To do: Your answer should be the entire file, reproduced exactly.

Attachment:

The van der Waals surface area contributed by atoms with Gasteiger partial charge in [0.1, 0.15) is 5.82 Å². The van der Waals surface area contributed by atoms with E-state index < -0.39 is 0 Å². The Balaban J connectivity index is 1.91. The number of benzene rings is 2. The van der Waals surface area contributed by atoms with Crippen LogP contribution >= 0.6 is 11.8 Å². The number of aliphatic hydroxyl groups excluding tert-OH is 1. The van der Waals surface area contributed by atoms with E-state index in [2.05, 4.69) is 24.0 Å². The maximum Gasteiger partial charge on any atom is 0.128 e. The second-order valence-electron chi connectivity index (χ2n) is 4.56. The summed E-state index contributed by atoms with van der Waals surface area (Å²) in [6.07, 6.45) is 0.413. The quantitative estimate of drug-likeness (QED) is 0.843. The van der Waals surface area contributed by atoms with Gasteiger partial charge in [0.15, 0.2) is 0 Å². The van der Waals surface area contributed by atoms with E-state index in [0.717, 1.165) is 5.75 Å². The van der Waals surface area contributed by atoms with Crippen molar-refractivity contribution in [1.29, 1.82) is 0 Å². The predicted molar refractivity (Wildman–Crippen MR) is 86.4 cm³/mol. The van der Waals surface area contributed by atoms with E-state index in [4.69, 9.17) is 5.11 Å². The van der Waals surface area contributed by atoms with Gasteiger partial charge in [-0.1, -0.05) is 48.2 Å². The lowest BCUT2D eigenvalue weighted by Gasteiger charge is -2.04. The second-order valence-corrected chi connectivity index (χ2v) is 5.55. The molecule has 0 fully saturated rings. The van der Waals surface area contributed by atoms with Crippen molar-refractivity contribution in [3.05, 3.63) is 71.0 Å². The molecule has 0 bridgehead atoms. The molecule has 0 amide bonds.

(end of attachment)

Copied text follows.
The van der Waals surface area contributed by atoms with Gasteiger partial charge in [0.1, 0.15) is 5.82 Å². The van der Waals surface area contributed by atoms with E-state index < -0.39 is 0 Å². The Balaban J connectivity index is 1.91. The number of benzene rings is 2. The van der Waals surface area contributed by atoms with Crippen LogP contribution >= 0.6 is 11.8 Å². The number of aliphatic hydroxyl groups excluding tert-OH is 1. The van der Waals surface area contributed by atoms with E-state index in [2.05, 4.69) is 24.0 Å². The maximum Gasteiger partial charge on any atom is 0.128 e. The second-order valence-electron chi connectivity index (χ2n) is 4.56. The summed E-state index contributed by atoms with van der Waals surface area (Å²) in [6.07, 6.45) is 0.413. The quantitative estimate of drug-likeness (QED) is 0.843. The van der Waals surface area contributed by atoms with Gasteiger partial charge in [0.15, 0.2) is 0 Å². The van der Waals surface area contributed by atoms with E-state index in [0.717, 1.165) is 5.75 Å². The van der Waals surface area contributed by atoms with Crippen molar-refractivity contribution in [1.29, 1.82) is 0 Å². The predicted molar refractivity (Wildman–Crippen MR) is 86.4 cm³/mol. The van der Waals surface area contributed by atoms with E-state index in [4.69, 9.17) is 5.11 Å². The van der Waals surface area contributed by atoms with Gasteiger partial charge in [-0.1, -0.05) is 48.2 Å². The lowest BCUT2D eigenvalue weighted by Gasteiger charge is -2.04. The second-order valence-corrected chi connectivity index (χ2v) is 5.55. The molecule has 0 fully saturated rings. The van der Waals surface area contributed by atoms with Crippen molar-refractivity contribution in [3.05, 3.63) is 71.0 Å². The molecule has 0 bridgehead atoms. The molecule has 0 amide bonds.